SINGAPORE — The Cross Island Line (CRL) will be built under the direct alignment option running 70 metres under the Central Catchment Nature Reserve (CCNR) to minimise its environmental impact.
In a media release on Wednesday (4 December), the Ministry of Transport (MOT) said that the option for the CRL was chosen following a comprehensive two-phase Environmental Impact Assessment (EIA) and discussions with various stakeholders.
Transport authorities had considered the skirting alignment option for the CRL.
At 70 metres below ground level - compared with the typical 20 to 30 metres underground - the depth of the two kilometres stretch of the direct alignment route is equivalent to the height of a 25-storey HDB block, making it the deepest rail tunnel in Singapore.
In comparison, the skirting alignment option would require a depth of 45 metres.
The tunnel length for the direct alignment option is 4km with 2km tunnelling under the CCNR, compared with the 9km tunnel length under the skirting alignment option.
The direct alignment option will benefit Singaporeans in several ways, the MOT said.
The commuting time would be reduced by about six minutes per commuter per trip compared with the skirting alignment option while public transport fares would be 15 per cent lower due to a shorter and more direct route.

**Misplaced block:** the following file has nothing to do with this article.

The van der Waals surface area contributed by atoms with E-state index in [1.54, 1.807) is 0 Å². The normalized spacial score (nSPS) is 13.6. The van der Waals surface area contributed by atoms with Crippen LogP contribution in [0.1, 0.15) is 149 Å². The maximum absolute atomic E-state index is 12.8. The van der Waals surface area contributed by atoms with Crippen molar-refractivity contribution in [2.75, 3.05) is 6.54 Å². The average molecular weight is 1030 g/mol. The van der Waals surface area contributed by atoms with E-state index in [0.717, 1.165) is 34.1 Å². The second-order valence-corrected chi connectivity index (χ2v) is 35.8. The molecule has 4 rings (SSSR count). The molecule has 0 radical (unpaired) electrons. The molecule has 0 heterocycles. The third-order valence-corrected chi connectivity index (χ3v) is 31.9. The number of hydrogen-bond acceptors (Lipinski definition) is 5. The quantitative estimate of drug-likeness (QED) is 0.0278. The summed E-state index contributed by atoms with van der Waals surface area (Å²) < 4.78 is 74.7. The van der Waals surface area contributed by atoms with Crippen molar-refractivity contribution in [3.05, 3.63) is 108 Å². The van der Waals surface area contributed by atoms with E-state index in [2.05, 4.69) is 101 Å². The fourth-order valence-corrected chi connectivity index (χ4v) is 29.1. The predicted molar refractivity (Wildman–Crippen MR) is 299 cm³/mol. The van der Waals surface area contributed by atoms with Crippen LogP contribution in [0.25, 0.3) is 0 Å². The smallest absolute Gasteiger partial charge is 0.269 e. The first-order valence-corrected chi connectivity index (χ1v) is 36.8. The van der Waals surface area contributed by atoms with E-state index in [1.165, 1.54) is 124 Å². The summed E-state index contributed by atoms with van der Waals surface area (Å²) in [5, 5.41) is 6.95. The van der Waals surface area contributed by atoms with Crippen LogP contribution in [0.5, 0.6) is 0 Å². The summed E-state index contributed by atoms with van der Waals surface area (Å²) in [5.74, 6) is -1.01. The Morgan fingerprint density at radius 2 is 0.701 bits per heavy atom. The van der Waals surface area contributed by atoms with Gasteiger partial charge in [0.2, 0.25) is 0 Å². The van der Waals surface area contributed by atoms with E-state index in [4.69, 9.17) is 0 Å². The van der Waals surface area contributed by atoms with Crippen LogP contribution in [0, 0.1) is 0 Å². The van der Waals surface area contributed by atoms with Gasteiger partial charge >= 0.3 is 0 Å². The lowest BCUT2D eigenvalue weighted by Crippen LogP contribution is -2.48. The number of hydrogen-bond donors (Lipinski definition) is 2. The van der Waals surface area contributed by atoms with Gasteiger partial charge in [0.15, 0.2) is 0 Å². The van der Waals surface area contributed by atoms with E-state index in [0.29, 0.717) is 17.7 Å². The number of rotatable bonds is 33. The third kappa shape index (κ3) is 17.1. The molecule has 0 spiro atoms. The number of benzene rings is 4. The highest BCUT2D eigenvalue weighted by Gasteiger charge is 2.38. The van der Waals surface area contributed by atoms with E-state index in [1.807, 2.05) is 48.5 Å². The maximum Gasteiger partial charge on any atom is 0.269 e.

The construction costs would also be lower by $2 billion. In the longer term, the option is also more environmentally friendly due to lower energy consumption.
Addressing reporters on Wednesday evening (4 December), Senior Minister of State for Transport and Health Lam Pin Min stressed that authorities had taken pains to engage the various stakeholders over six years, from nature and heritage groups to residents and grassroots leaders.
Noting that there had been more than 40 engagement sessions with the nature groups, Dr Lam said that transport authorities hope to continue drawing on their expertise and experience. “I hope that this will not be the end of the journey working together. In fact, it is only the beginning (and we want to) together co-create some of these mitigating measures.”
Following feedback from nature groups, authorities have also committed to locating and optimising the layout of two worksites outside the CCNR.
The Land Transport Authority is currently in talks with the Singapore Island Country Club to use a part of its non-playing area. A second worksite, located on the western edge of the CCNR, will be subject to a future advanced engineering study.
No time frame was given for when works would begin.
The CRL - Singapore’s eighth MRT line - will be the longest underground MRT line, spanning from Changi to Jurong Industrial Estate. It will be more than 50 km long and have almost half of its stations as train interchanges.
Commuters travelling from east to west, for example, can expect to enjoy travel time savings of between 30 and 45 minutes when switching to the CRL.
In the initial years, the CRL is forecast to have a daily ridership of more than 600,000, growing to more than 1 million in the longer term. Phase I of the CRL is projected to be operational by 2029.